When we first meet the Macaluso sisters, they are five girls, ranging in age from five to nineteen, who live together in Palermo. They keep hundreds of doves that they rent out to parties and special events to make enough money to support themselves. Although they don’t appear to have parents (they are never mentioned) and their lives are far from easy, they are happy enough. They argue – what sisters don’t? – but they love each other.
Then the youngest, Antonella (Viola Pusateri) dies in a tragic accident at the beach, and all their lives are changed forever. We follow the surviving sisters, first during middle age and then during their twilight years, as they try to process their complicated feelings around Antonella’s death. Coming to terms with the tragedy will take their whole lives.
The Macaluso Sisters is directed by Emma Dante. She adapted it from her prize-winning play, although in every regard except the obvious three act structure, Dante’s vivacious direction is successful at hiding the film’s stage origins. This is particularly true before the tragedy strikes, in a first act which vibrates with joyful, abundant life. The doves, which become the most evocative motif, echo the sisters in their riotous movement, the way they fall over one another, and never stay still for any great length of time.As we move on to act two, however, the action gets noticeably less raucous. Dante uses a different set of actresses for each time period, and it maybe takes a little too long for the film to help us match the middle-aged sisters with their younger counterparts, but once you’ve got a handle on who’s who, it isn’t a distracting device. Though it’s been decades, the pain of Antonella’s loss is still raw for the sisters; they’ve each been carrying it in their different ways, stewing in their grief and resentment. Their steps are heavier than when we first met them, and it’s not just because they’ve gotten older. Things get quieter and weightier still as we progress to the final act. Another sister dies. A third loses her grip on her sanity. The heady, carefree days of their youth start to seem like they happened not decades, but centuries ago.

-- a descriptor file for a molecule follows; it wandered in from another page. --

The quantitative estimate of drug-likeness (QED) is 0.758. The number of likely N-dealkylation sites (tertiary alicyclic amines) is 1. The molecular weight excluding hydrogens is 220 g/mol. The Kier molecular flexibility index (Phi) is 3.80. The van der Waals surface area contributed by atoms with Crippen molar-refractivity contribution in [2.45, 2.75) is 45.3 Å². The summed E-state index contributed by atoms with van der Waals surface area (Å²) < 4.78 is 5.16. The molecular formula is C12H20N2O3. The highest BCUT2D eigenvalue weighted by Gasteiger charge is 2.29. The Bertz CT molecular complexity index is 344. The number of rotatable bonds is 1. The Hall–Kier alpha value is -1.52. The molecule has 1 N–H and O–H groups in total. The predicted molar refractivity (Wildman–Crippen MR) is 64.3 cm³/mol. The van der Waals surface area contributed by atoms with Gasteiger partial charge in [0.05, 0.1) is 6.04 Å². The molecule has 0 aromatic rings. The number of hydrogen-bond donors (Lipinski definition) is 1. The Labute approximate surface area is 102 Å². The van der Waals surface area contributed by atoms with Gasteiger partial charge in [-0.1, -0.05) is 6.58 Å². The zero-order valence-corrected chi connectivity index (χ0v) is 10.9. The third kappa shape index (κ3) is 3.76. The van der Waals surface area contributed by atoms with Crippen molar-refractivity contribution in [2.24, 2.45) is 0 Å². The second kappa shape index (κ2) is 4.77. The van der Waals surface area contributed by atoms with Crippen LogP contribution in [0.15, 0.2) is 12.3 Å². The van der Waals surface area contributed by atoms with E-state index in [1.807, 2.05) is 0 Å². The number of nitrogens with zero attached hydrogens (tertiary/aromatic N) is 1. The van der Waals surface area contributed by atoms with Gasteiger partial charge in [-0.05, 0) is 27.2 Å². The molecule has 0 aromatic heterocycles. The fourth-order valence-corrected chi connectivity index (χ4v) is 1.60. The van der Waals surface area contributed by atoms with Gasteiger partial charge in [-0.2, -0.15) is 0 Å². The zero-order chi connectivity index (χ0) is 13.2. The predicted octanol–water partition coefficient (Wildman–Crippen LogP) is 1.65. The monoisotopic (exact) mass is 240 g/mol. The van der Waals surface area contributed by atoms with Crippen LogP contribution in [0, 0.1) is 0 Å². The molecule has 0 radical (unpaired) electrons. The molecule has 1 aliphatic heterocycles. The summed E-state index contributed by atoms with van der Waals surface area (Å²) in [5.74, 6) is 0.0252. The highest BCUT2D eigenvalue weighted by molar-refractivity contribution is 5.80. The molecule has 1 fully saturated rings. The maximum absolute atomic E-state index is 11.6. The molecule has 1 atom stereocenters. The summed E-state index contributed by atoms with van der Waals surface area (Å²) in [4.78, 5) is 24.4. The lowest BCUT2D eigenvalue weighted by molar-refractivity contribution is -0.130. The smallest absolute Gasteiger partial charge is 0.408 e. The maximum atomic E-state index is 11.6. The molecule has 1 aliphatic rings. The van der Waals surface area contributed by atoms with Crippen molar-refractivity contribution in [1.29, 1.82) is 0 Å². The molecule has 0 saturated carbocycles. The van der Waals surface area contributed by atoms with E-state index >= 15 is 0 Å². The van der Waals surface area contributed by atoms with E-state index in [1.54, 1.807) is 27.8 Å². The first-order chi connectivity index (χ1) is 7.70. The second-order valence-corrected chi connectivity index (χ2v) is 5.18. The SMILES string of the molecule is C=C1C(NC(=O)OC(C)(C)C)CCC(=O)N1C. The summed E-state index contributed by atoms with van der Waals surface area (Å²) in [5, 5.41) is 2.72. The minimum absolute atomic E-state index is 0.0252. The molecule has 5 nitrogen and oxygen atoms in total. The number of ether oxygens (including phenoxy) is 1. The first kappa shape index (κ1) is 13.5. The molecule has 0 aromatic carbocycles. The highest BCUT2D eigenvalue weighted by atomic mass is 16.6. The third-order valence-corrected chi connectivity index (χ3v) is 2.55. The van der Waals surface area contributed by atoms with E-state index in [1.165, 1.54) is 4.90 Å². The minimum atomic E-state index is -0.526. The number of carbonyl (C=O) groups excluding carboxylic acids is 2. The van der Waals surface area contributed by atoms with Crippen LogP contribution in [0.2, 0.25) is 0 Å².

Dante’s film is remarkably ambitious, using twelve actresses to show the whole span of the sisters’ lives in less than ninety minutes. Whilst it could have arguably done with a longer duration to help flesh the characters out further, between them, Dante and her troupe create a work of heart-rending profundity. There’s a refreshing lack of gloss to the acting here, a bruising emotional rawness as the devastated sisters wrestle each other on the floor, and stuff cake into their mouths with their bare hands. It’s also moving that when the sisters die, they remain in the picture, immortalised at the age that they shuffled off this mortal coil. The Macaluso Sisters is deeply attuned to the fact that our absent loved ones, and our grief at their departure, never truly leaves us. Not an uplifting film then, but a poignant and sensitive one.